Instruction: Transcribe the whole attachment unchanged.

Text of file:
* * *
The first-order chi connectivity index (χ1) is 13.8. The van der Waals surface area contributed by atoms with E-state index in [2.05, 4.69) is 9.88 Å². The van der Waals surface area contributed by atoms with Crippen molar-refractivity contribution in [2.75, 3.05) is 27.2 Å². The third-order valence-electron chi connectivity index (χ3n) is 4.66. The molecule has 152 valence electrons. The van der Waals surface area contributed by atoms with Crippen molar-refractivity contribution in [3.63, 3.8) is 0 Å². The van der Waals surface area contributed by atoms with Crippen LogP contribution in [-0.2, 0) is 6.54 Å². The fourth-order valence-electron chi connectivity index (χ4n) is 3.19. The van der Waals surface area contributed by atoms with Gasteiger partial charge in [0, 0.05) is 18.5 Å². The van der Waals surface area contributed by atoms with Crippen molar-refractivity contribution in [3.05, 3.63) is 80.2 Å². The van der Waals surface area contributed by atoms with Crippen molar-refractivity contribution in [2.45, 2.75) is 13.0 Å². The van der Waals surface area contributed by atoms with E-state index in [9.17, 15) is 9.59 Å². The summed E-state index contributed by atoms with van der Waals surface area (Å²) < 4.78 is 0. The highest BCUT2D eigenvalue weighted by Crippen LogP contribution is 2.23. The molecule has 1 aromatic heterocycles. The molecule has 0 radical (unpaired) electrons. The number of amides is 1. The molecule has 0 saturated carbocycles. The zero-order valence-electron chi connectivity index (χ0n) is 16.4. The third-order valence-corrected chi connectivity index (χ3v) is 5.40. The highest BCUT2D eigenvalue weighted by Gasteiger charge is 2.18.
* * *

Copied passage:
The first-order chi connectivity index (χ1) is 13.8. The van der Waals surface area contributed by atoms with E-state index in [2.05, 4.69) is 9.88 Å². The van der Waals surface area contributed by atoms with Crippen molar-refractivity contribution in [2.75, 3.05) is 27.2 Å². The third-order valence-electron chi connectivity index (χ3n) is 4.66. The molecule has 152 valence electrons. The van der Waals surface area contributed by atoms with Crippen molar-refractivity contribution in [3.63, 3.8) is 0 Å². The van der Waals surface area contributed by atoms with Crippen LogP contribution in [-0.2, 0) is 6.54 Å². The fourth-order valence-electron chi connectivity index (χ4n) is 3.19. The van der Waals surface area contributed by atoms with Gasteiger partial charge in [0, 0.05) is 18.5 Å². The van der Waals surface area contributed by atoms with Crippen molar-refractivity contribution in [3.05, 3.63) is 80.2 Å². The van der Waals surface area contributed by atoms with Crippen molar-refractivity contribution in [2.45, 2.75) is 13.0 Å². The van der Waals surface area contributed by atoms with E-state index in [9.17, 15) is 9.59 Å². The summed E-state index contributed by atoms with van der Waals surface area (Å²) < 4.78 is 0. The highest BCUT2D eigenvalue weighted by Crippen LogP contribution is 2.23. The molecule has 1 aromatic heterocycles. The molecule has 0 radical (unpaired) electrons. The number of amides is 1. The molecule has 0 saturated carbocycles. The zero-order valence-electron chi connectivity index (χ0n) is 16.4. The third-order valence-corrected chi connectivity index (χ3v) is 5.40. The highest BCUT2D eigenvalue weighted by Gasteiger charge is 2.18.